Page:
This example illustrates one of the many questions that tech entrepreneurs and venture capital investors need to consider in terms of labour relations when setting up business in Europe: What is a company allowed to do not just from a legal but also from a legitimacy point of view? What implications do European workers’ rights have for my business and its operations? How will regulations such as the EU’s proposal to improve working conditions in platform work affect my business? Which other legislative initiatives are in in the pipeline that might question the core of my business model?

In autumn 2020, Germany amended its competition law – the GWB – aiming to address the to some extent “wild west situation” in the digital / tech sector. Smaller and medium-sized companies had long complained about the GAFAs’ anti-competitive behaviour. Against this background, the challenge for them was to successfully foster political impetus to create and implement concrete measures to curb this anti-competitive behaviour. While facing significant counter-efforts of the GAFAs, the “digital SMEs” were able to underline the need for new rules: Now, gatekeepers are prevented from engaging in certain types of behaviour, e.g. self-preference of their own services or preventing third parties from entering the market by withholding certain data.

Now, with the Digital Services Act and Digital Markets Act, a regulatory project of even greater proportions is being discussed at the EU level. The political willingness to think about and introduce regulation in the sector will remain even after its adoption. It is already clear that companies must carefully examine which opportunities arise from a stronger regulation of “Big Tech” (without limiting true innovation) and where there is a need for action and positioning.

Often, regulation lags behind new technologies thus hampering commercialization of innovative products. But in those rare cases in which regulation is astride with or even paves the way for bringing to market your innovation, true pioneering work can be achieved – as in the case of autonomous driving: Germany will most likely be the first country in the world where you can officially register level 4 autonomously driving vehicles and have a nationwide regulatory framework that is attractive for innovative companies and investors alike as it increases the chances for a prompt transition to commercial use.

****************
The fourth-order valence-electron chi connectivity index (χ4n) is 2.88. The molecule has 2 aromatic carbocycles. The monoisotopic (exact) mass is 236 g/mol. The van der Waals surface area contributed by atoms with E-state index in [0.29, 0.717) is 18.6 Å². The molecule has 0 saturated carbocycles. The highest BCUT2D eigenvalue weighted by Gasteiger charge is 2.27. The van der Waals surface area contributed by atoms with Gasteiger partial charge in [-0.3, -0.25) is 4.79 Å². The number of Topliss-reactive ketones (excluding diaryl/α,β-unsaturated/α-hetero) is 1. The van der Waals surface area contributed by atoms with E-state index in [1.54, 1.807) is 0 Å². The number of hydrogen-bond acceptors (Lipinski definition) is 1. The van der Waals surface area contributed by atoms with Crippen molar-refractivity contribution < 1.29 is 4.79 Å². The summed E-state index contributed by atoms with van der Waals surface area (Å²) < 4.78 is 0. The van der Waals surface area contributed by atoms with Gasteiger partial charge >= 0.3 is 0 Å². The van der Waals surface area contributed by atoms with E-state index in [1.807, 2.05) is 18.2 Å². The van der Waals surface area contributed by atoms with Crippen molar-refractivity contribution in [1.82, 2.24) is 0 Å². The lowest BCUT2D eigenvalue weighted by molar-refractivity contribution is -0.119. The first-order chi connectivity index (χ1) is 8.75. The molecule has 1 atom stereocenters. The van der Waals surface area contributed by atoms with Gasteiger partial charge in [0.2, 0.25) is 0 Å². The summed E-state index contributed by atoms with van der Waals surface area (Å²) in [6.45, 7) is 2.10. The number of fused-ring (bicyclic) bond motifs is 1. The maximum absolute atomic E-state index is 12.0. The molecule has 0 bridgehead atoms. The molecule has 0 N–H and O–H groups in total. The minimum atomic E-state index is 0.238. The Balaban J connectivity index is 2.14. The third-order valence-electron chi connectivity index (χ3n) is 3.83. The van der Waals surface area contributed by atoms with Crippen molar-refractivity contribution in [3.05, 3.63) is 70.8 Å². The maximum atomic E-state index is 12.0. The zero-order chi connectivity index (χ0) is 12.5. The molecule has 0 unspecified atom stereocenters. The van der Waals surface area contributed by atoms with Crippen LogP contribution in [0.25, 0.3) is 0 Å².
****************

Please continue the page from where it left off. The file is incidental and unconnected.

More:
However, the existing German legal framework has yet to take full shape. What is still missing is the necessary implementing legislation which, among other things, is to define the technical requirements and procedural rules for the granting of permits. In order not to lose its desired pioneering role in the field of autonomous driving, the German legislator must hurry. Because an exciting development is also emerging at EU level: The EU Commission is now also working very actively on the creation of a legal framework for automated driving systems.

Policymakers and the ecosystem of influence around them shape markets, creating new opportunities for profitable growth – or disrupting your best-laid plans. It's not always about Brussels and the EU. It is also important to keep an eye on the local level.

The market for vacation homes is a good example of this: First local authorities in Amsterdam limited the nights of Airbnb flats to 30 per year in 2018. Then in 2021, a general tourism-quota followed: Amsterdam adopted a regulation limiting the number of tourism-related overnight stays in the city to 20m per year. True, a Dutch court overthrew this regulation later, but it still underlines how municipalities across Europe are trying to get a grip on mass-tourism often facilitated by platforms. With success: in September 2021, EU lawmakers launched a consultation on how to regulate the short-term rental market across the bloc.

Dr. Philipp Raidt
Political and regulatory engagement | Berlin

Bernhard Brauß
Political and regulatory engagement | Berlin

Cecilia Siebke
Political and regulatory engagement | Berlin